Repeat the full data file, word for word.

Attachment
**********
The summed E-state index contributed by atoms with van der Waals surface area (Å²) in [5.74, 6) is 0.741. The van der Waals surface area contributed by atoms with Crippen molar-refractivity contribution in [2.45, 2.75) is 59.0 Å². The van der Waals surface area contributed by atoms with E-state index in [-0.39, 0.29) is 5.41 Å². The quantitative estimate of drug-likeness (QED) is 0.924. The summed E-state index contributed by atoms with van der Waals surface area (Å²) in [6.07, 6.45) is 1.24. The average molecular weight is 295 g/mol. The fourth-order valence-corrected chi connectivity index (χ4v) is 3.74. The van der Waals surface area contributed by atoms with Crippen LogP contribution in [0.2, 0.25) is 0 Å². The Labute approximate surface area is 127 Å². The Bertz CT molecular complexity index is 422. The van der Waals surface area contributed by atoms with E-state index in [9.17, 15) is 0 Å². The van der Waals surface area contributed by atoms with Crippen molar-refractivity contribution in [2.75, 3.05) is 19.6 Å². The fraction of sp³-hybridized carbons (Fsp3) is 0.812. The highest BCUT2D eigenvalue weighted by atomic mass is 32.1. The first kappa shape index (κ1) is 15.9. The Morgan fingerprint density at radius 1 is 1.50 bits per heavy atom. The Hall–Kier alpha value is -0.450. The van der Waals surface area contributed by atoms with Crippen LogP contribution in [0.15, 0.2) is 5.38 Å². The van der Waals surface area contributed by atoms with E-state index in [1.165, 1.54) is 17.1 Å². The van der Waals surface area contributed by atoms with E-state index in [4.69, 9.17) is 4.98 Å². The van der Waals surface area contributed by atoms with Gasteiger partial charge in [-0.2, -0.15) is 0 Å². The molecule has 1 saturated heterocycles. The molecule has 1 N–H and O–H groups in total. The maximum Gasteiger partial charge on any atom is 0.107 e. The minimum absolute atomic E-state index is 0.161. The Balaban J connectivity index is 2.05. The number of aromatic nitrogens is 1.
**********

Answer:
The summed E-state index contributed by atoms with van der Waals surface area (Å²) in [5.74, 6) is 0.741. The van der Waals surface area contributed by atoms with Crippen molar-refractivity contribution in [2.45, 2.75) is 59.0 Å². The van der Waals surface area contributed by atoms with E-state index in [-0.39, 0.29) is 5.41 Å². The quantitative estimate of drug-likeness (QED) is 0.924. The summed E-state index contributed by atoms with van der Waals surface area (Å²) in [6.07, 6.45) is 1.24. The average molecular weight is 295 g/mol. The fourth-order valence-corrected chi connectivity index (χ4v) is 3.74. The van der Waals surface area contributed by atoms with Crippen LogP contribution in [0.2, 0.25) is 0 Å². The Labute approximate surface area is 127 Å². The Bertz CT molecular complexity index is 422. The van der Waals surface area contributed by atoms with E-state index in [9.17, 15) is 0 Å². The van der Waals surface area contributed by atoms with Crippen molar-refractivity contribution in [2.75, 3.05) is 19.6 Å². The fraction of sp³-hybridized carbons (Fsp3) is 0.812. The highest BCUT2D eigenvalue weighted by atomic mass is 32.1. The first kappa shape index (κ1) is 15.9. The Morgan fingerprint density at radius 1 is 1.50 bits per heavy atom. The Hall–Kier alpha value is -0.450. The van der Waals surface area contributed by atoms with Crippen LogP contribution in [0.15, 0.2) is 5.38 Å². The van der Waals surface area contributed by atoms with E-state index in [1.165, 1.54) is 17.1 Å². The van der Waals surface area contributed by atoms with E-state index in [4.69, 9.17) is 4.98 Å². The van der Waals surface area contributed by atoms with Gasteiger partial charge in [-0.2, -0.15) is 0 Å². The molecule has 1 saturated heterocycles. The molecule has 1 N–H and O–H groups in total. The maximum Gasteiger partial charge on any atom is 0.107 e. The minimum absolute atomic E-state index is 0.161. The Balaban J connectivity index is 2.05. The number of aromatic nitrogens is 1.